Like the example of Perry, who was walking home with his take-away dinner on the night of the riots, when he found himself being chased by police and was arrested and later trialled and convicted by jury and sentenced to three years in prison:
“The main argument of the prosecution was that Perry had been on the street in order to ‘get up to no good’, otherwise why else would he have been there? Another part of the prosecution’s argument was that Perry was wearing a red bandanna, which, they argued, was a signifier that Perry was part of a gang in St Ann’s. This line of defence seemed to go along way with the jurors, even though there was no evidence that Perry had done anything apart from being on the street that night, and he looked like a rioter. The police went through Perry’s phone records and contacts – he was not in contact with anyone else who had been arrested that night, and the police admitted that he didn’t seem to know anyone else who he had been arrested with. But among the furore about the riots, and the rising fear of ‘the underclass’ and inner-city ‘gangs’, 12 men and women from Nottingham believed that Perry was a ‘rioter’” (p.190).
This can only feed into the existing perspectives that everybody is against them. McKenzie describes how the talk among men in the boxing gym or or barbers was always about “conspiracy theories they had read on the internet, and swapped information about new sites with ‘new evidence’, which, for them, explained ‘their situation’” (p. 98). The most popular conspiracy theory was about the Illuminati,
“an organisation that is centred around Jewish bankers and Zionist politics, which holds politicians, the media, the legal system and the banks in their hands […] and their racism towards black people is purposeful and political, with the aim of keeping racial order and continuing inequality, thus keeping poor people in poverty, while its members and the Masonic order become more wealthy and more powerful” (p. 98).
What struck me reading this is how much of ‘their situation’ they are trying to explain: racism, poverty, inequality, the1% hoarding all the wealth, the political system, the media and the courts as tools keeping them down… However, as she continues, “while these theories are discussed in the greatest detail, argued about, and the men enjoy the debates that come from new evidence they find on the internet, there is little interest and even less knowledge of national and local politics, apart from the consensus that all politicians, like the police, cannot and should not be trusted” (p. 99). And this distrust leads to a process of looking inwards towards the safety of the estate, something which manifests itself as the inter-estate rivalry and violence. What I’m wondering is if the enemies can be more concretely pinpointed and if different working class communities might come together on the basis of this shared bad treatment after the riots.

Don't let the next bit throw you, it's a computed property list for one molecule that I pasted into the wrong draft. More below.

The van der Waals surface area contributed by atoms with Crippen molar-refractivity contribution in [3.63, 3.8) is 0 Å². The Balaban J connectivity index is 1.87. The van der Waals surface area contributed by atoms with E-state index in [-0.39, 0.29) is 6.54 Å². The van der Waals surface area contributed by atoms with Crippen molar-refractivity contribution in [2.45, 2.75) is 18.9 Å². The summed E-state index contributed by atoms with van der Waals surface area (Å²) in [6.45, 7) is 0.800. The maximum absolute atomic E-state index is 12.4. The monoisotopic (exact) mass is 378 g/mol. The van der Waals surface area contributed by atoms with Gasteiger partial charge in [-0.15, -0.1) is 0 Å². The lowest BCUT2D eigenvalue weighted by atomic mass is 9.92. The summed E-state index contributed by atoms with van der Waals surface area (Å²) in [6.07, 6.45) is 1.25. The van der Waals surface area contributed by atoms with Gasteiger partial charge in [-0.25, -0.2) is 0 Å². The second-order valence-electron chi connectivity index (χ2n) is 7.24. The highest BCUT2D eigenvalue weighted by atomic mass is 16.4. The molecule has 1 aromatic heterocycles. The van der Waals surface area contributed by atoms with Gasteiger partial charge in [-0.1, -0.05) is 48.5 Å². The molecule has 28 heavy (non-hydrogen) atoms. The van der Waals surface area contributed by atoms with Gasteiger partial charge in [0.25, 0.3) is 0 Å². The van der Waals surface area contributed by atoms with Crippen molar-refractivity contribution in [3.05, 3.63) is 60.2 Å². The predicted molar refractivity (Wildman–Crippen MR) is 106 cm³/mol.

An important thing about the book is that the author is working class. This is somebody telling the story of the community she is part of, rather then somebody looking in at them. It is important that knowledge is produced by the working classes rather than for the working class by outside middle class observers. One tendency of university-educated working class people is that the university values and encourages writing for academic or policy-making audiences and the use of language that reflects a grasp of social theory or the management/corporatist ethos of the neoliberal state. This has the effect of bribing/conditioning the brightest of the working class to ‘graduate’ and become culturally middle-class. McKenzie seems to resist this. She makes use of social theory to reveal aspects of estate life, but she doesn’t make theoretical points or convolute her language with references that prove to university audience how much she knows but just make reading it difficult for everybody else.